“Tiny Dancer” 6×6, oil on canvas Buy Now
Now that I’m on my fifth daily painting challenge ever, I think I’d classify day 8 as the day I find my rhythm. If everything before that feels anxiety ridden and a little self conscious, day eight feels wonderfully ordinary. This day eight in particular because yesterday I was moving my patio furniture and bird feeders to the shed for safe keeping should hurricane Nate’s winds have decided to make an unwelcome appearance. I went for a run at about 6pm and my shirt got a little damp from the occasional rain drizzle, but I’m not sure there was even that as we slept through a night when Nate was supposed to make landfall. I’m still waiting to see how my Mississippi coast friends fared as they were much more in his path.
I have a handful of people who are doing this 31 day challenge with me, one of whom is coloring from an adult coloring book every day this month. She shares with our group her thoughts about each page she colors, and yesterday she wrote this:
This evening I’m angry with Katrina. When my brother and I were kids, our parents would buy the supplies, board the windows, turn on Nash Roberts. My brother and I would play in the streets despite wind and rain and pretend to be newscasters reporting the latest. The video camera would come out. As we got older, my family would go to the lakefront to watch the waves crash over the sea wall. Now when a hurricane gets mentioned I panic. And I hate it. I hate that I feel like Katrina stole that happy childhood memory and that my kids won’t have that panic-free, stress-free hurricane prep of my childhood.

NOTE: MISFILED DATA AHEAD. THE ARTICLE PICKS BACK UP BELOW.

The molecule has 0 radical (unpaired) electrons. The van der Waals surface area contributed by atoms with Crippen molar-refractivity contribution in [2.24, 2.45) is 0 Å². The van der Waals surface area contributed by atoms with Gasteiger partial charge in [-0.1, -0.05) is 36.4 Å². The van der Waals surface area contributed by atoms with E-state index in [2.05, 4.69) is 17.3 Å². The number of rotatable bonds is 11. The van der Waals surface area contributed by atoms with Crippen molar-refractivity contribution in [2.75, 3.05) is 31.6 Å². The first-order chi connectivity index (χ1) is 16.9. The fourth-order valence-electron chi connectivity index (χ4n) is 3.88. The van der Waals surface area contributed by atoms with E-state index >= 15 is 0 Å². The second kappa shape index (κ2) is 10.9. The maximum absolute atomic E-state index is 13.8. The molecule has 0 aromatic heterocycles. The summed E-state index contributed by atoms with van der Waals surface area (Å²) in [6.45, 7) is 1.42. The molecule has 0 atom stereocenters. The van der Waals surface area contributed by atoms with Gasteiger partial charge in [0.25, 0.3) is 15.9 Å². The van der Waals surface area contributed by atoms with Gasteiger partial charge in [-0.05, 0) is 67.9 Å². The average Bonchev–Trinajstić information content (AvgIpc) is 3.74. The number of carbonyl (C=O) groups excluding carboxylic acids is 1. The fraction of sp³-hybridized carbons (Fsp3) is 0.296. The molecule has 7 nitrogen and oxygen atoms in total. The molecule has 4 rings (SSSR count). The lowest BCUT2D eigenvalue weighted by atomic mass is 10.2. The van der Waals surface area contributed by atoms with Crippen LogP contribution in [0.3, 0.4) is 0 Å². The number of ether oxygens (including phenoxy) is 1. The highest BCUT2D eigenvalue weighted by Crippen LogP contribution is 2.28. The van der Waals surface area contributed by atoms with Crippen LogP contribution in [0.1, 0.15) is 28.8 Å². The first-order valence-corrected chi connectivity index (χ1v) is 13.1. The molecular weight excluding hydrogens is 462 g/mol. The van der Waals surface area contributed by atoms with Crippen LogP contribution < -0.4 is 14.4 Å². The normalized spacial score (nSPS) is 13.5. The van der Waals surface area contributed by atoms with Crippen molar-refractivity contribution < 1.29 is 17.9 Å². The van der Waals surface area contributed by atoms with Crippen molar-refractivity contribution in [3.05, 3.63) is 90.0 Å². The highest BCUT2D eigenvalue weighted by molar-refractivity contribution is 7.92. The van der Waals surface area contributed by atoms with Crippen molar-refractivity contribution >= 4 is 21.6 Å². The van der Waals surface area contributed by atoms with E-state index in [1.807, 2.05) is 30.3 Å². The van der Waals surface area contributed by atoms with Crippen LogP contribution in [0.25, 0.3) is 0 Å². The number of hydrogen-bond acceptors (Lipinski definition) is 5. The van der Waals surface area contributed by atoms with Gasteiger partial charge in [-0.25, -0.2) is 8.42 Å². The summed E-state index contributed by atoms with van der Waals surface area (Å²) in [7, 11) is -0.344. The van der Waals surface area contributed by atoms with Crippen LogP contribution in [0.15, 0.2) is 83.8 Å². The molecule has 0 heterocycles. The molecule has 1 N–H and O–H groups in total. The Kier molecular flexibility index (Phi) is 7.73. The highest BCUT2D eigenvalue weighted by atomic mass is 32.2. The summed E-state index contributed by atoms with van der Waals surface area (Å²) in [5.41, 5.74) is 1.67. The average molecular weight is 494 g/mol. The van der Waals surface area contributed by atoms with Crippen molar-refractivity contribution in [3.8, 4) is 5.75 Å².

I feel my friend’s pain. Hurricanes and hurricane prep will never be the same. Even a category one brings a panic I have to be intentional about quieting.
I’m still thinking about music a lot, particularly the way it brings people together at times of joy and perhaps even more poignantly during times of grieving. I’m working on other music paintings, but I had to put them aside for day 8 and paint what I think is a pretty lyrical egret. I tried very hard to bring what I’ve learned from my music paintings into this painting. I wanted to let every single brush stroke show. I used to paint with rapid, often aimless strokes– their individual importance diminished by their sheer quantity. Think of a toddler banging on pots in pans in a kitchen. Now I’m going for slower, more thoughtful and intentional strokes– ones I hope will remain even when the painting is done. I’m not quite at symphony, but I like to believe I’ve graduated from plan ‘ole noise.
If you’ve been doing the 31 challenge with me, what has day 8 brought you? Are you finding your rhythm? Does the effort feel less strained?
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